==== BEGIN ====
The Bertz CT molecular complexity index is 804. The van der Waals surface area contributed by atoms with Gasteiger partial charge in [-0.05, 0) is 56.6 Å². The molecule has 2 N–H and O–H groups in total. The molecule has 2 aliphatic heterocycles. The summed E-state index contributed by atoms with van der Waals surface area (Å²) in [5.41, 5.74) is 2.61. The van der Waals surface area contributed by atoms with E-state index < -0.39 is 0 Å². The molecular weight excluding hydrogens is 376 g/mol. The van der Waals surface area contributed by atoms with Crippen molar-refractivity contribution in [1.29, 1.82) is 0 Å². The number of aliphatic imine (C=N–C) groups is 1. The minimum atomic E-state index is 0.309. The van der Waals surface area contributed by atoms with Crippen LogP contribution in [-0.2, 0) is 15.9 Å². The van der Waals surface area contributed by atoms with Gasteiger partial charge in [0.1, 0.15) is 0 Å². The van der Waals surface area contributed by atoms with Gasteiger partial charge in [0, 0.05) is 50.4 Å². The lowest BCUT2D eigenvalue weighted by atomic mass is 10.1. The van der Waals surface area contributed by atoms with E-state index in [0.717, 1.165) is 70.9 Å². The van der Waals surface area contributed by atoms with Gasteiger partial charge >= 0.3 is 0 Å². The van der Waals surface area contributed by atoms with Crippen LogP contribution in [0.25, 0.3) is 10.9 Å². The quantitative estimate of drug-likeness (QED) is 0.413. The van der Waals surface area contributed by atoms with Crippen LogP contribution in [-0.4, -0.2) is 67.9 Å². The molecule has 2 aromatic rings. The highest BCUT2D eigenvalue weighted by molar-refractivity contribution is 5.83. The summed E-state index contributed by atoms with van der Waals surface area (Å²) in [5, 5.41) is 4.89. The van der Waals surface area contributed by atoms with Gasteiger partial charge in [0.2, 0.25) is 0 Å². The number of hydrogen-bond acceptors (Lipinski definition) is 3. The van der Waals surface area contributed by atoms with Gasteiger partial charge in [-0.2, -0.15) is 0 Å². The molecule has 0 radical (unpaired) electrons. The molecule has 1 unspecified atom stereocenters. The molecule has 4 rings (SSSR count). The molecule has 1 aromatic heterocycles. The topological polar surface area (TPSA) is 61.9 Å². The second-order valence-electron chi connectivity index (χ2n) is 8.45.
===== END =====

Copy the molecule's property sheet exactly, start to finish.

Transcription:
The Bertz CT molecular complexity index is 804. The van der Waals surface area contributed by atoms with Gasteiger partial charge in [-0.05, 0) is 56.6 Å². The molecule has 2 N–H and O–H groups in total. The molecule has 2 aliphatic heterocycles. The summed E-state index contributed by atoms with van der Waals surface area (Å²) in [5.41, 5.74) is 2.61. The van der Waals surface area contributed by atoms with E-state index < -0.39 is 0 Å². The molecular weight excluding hydrogens is 376 g/mol. The van der Waals surface area contributed by atoms with Crippen molar-refractivity contribution in [1.29, 1.82) is 0 Å². The number of aliphatic imine (C=N–C) groups is 1. The minimum atomic E-state index is 0.309. The van der Waals surface area contributed by atoms with Crippen LogP contribution in [-0.2, 0) is 15.9 Å². The van der Waals surface area contributed by atoms with Gasteiger partial charge in [0.1, 0.15) is 0 Å². The van der Waals surface area contributed by atoms with Gasteiger partial charge in [0, 0.05) is 50.4 Å². The lowest BCUT2D eigenvalue weighted by atomic mass is 10.1. The van der Waals surface area contributed by atoms with E-state index in [0.717, 1.165) is 70.9 Å². The van der Waals surface area contributed by atoms with Gasteiger partial charge >= 0.3 is 0 Å². The van der Waals surface area contributed by atoms with Crippen LogP contribution in [0.25, 0.3) is 10.9 Å². The quantitative estimate of drug-likeness (QED) is 0.413. The van der Waals surface area contributed by atoms with Crippen LogP contribution in [-0.4, -0.2) is 67.9 Å². The molecule has 2 aromatic rings. The highest BCUT2D eigenvalue weighted by molar-refractivity contribution is 5.83. The summed E-state index contributed by atoms with van der Waals surface area (Å²) in [5, 5.41) is 4.89. The van der Waals surface area contributed by atoms with Gasteiger partial charge in [0.2, 0.25) is 0 Å². The number of hydrogen-bond acceptors (Lipinski definition) is 3. The van der Waals surface area contributed by atoms with Gasteiger partial charge in [-0.2, -0.15) is 0 Å². The molecule has 0 radical (unpaired) electrons. The molecule has 1 unspecified atom stereocenters. The molecule has 4 rings (SSSR count). The molecule has 1 aromatic heterocycles. The topological polar surface area (TPSA) is 61.9 Å². The second-order valence-electron chi connectivity index (χ2n) is 8.45.